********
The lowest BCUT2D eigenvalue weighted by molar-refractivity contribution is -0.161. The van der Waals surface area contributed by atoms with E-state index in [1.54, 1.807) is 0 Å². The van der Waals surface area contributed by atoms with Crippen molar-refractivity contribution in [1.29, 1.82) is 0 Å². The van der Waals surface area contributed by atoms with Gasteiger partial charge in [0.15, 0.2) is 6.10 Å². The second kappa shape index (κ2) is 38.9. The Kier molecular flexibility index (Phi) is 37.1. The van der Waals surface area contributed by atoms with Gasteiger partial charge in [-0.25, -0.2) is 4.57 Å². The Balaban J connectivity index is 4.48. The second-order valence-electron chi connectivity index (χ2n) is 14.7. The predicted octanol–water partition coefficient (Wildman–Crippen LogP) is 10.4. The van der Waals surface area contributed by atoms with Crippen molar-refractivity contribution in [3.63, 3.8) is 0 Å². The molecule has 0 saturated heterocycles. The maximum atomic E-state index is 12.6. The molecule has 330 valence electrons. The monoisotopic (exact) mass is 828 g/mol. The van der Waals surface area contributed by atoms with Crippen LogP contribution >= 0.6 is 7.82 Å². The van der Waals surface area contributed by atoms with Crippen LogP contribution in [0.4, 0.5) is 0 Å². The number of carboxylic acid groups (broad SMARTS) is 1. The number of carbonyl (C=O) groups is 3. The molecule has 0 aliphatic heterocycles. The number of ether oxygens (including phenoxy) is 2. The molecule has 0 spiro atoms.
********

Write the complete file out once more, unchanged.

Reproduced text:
The lowest BCUT2D eigenvalue weighted by molar-refractivity contribution is -0.161. The van der Waals surface area contributed by atoms with E-state index in [1.54, 1.807) is 0 Å². The van der Waals surface area contributed by atoms with Crippen molar-refractivity contribution in [1.29, 1.82) is 0 Å². The van der Waals surface area contributed by atoms with Gasteiger partial charge in [0.15, 0.2) is 6.10 Å². The second kappa shape index (κ2) is 38.9. The Kier molecular flexibility index (Phi) is 37.1. The van der Waals surface area contributed by atoms with Gasteiger partial charge in [-0.25, -0.2) is 4.57 Å². The Balaban J connectivity index is 4.48. The second-order valence-electron chi connectivity index (χ2n) is 14.7. The predicted octanol–water partition coefficient (Wildman–Crippen LogP) is 10.4. The van der Waals surface area contributed by atoms with Crippen molar-refractivity contribution in [3.63, 3.8) is 0 Å². The molecule has 0 saturated heterocycles. The maximum atomic E-state index is 12.6. The molecule has 330 valence electrons. The monoisotopic (exact) mass is 828 g/mol. The van der Waals surface area contributed by atoms with Crippen LogP contribution >= 0.6 is 7.82 Å². The van der Waals surface area contributed by atoms with Crippen LogP contribution in [0.4, 0.5) is 0 Å². The number of carboxylic acid groups (broad SMARTS) is 1. The number of carbonyl (C=O) groups is 3. The molecule has 0 aliphatic heterocycles. The number of ether oxygens (including phenoxy) is 2. The molecule has 0 spiro atoms.